2. “Your hair’s amazing. Can I touch it?”

I didn’t realize I was an exhibit on display, but sure. Afterwards, can I touch your belly button? I’ve never seen such a penetrating and complex midriff opening.

I get it, I really do. Our society has a fixation with all things “exotic” and “foreign.” You don’t mean to be offensive and you’re even asking permission! But here’s the truth. Asking a woman if you can touch her hair like it’s some kind of pet dog is racist. Staring at her hair like it’s the eighth world wonder is uncomfortable. If you like it, tell her it’s pretty and MOVE ON.

3. “Wow … You’re so articulate!”

Ummm … thanks? I’m overjoyed that you find my ability to form complete sentences so impressive. Just wait until I actually start discussing my views on Donald Trump. You’re going to think I’m a genius!

This is a tough one because you might be saying this with sincerity; however, it’s essential that you ask yourself why you’re making this comment. Are you truly moved by the way she speaks or are you really impressed because you believe that other people that look like her are usually aren’t eloquent and are uneducated?

Unless she just finished summarizing her doctoral thesis for you, you may come off as condescending. The connotation behind this compliment is that you are surprised that she is well-spoken and well-informed because she is a woman of color.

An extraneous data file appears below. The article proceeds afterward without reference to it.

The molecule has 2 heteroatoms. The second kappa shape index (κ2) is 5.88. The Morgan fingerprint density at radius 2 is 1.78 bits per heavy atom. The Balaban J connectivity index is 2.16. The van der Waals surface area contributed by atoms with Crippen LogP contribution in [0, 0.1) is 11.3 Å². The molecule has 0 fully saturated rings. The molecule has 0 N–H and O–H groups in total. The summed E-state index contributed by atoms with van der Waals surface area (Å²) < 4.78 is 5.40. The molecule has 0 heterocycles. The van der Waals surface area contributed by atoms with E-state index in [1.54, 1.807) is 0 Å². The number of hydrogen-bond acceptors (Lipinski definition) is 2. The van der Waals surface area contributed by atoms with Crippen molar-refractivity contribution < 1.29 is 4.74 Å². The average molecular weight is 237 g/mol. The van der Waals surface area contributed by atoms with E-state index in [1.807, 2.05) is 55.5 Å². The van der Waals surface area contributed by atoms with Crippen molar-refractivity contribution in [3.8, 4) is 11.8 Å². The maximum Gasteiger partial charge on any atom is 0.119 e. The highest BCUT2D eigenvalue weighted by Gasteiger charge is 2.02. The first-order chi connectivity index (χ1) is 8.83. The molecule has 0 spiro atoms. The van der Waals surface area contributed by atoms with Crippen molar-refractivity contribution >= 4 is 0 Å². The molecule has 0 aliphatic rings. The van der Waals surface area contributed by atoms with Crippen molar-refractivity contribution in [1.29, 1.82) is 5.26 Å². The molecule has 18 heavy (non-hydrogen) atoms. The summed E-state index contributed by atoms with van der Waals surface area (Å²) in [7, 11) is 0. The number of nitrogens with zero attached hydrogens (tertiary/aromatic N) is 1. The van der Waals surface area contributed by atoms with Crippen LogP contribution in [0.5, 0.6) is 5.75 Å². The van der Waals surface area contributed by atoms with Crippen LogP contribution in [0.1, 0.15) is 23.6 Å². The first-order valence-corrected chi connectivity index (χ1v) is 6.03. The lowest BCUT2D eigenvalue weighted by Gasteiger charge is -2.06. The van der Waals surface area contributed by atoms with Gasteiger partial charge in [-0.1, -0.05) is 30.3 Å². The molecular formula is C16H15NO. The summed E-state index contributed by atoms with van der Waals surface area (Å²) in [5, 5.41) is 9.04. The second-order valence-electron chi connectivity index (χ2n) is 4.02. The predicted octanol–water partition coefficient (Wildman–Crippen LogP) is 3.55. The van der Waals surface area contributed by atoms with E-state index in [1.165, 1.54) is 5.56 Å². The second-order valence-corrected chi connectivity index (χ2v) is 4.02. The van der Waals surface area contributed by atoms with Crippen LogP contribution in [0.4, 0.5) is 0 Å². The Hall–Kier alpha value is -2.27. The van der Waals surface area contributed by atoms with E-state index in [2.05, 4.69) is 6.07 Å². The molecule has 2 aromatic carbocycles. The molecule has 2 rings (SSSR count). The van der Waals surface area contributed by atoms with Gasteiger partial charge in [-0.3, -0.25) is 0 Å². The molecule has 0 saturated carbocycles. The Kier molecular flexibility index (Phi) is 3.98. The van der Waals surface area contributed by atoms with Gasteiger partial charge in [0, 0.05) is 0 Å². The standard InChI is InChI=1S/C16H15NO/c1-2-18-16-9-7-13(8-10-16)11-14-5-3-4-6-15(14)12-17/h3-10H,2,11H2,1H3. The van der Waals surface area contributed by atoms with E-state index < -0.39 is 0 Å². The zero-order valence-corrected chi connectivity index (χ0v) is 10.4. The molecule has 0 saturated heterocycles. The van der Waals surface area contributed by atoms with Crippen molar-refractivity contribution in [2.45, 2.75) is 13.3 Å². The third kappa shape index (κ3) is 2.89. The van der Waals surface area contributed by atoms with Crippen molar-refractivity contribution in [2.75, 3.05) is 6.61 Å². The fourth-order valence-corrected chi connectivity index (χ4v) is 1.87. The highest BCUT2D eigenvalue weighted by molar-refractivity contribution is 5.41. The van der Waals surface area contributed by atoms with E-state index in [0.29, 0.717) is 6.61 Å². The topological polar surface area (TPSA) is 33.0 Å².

There is a misguided perception in America that most blacks speak slang and are  “ghetto.” Whether or not you agree with this perception, it’s one that exists.

Don’t sound so surprised when she speaks sensibly and just enjoy the conversation.

4. “You’re beautiful. What are you?”

I was once approached by a woman who stepped away from a group that was apparently debating my possible mixed race combinations. Despite being prefaced by how striking I was, it felt a little weird that they were taking bets on “what I was.”

Approaching someone and asking them what they are as if they are some kind of science experiment is just rude – that’s it. Don’t do it. That’s all there is to say about that.

5. “You look just like (insert celebrity minority that looks nothing like you)”

Unless someone is a doppelganger for a celebrity, in which case they hear the comparison all the time, you’re better off staying away from this comment. The best example I can think of is when a news anchor interviewing Samuel L. Jackson confused him for Laurence Fishburne. It’s that same attitude that caused the news anchor to generalize and not take the time to research the celebrity he was interviewing that can be offensive when you compare people to black or mixed celebrities.

At the end of the day, not everyone will be offended by the same thing or in the same way, but in most situations it’s better to air on the side of caution. If your intent is truly to give a compliment, steer clear of these inadvertent insults that camouflage as admiration. And ladies — if you receive said “compliments” you can and you should say how you feel. People will continue to make ignorant mistakes if no one ever calls them out on it.

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*Originally published on Blavity.

BLACK HISTORY MONTH IS HERE! (Yay!)

I am excited about February! This is the time of the year when I get to talk about Black History & all the contributions Africans Americans have made to this country. After all, if I don’t talk about it, who will? I think it is imperative that our accomplishments be highlighted all year long but I really enjoy emphasizing them during the month of February. Since it is February, I will also write about dating, relationships and love. Not to fear, I will keep it spicy!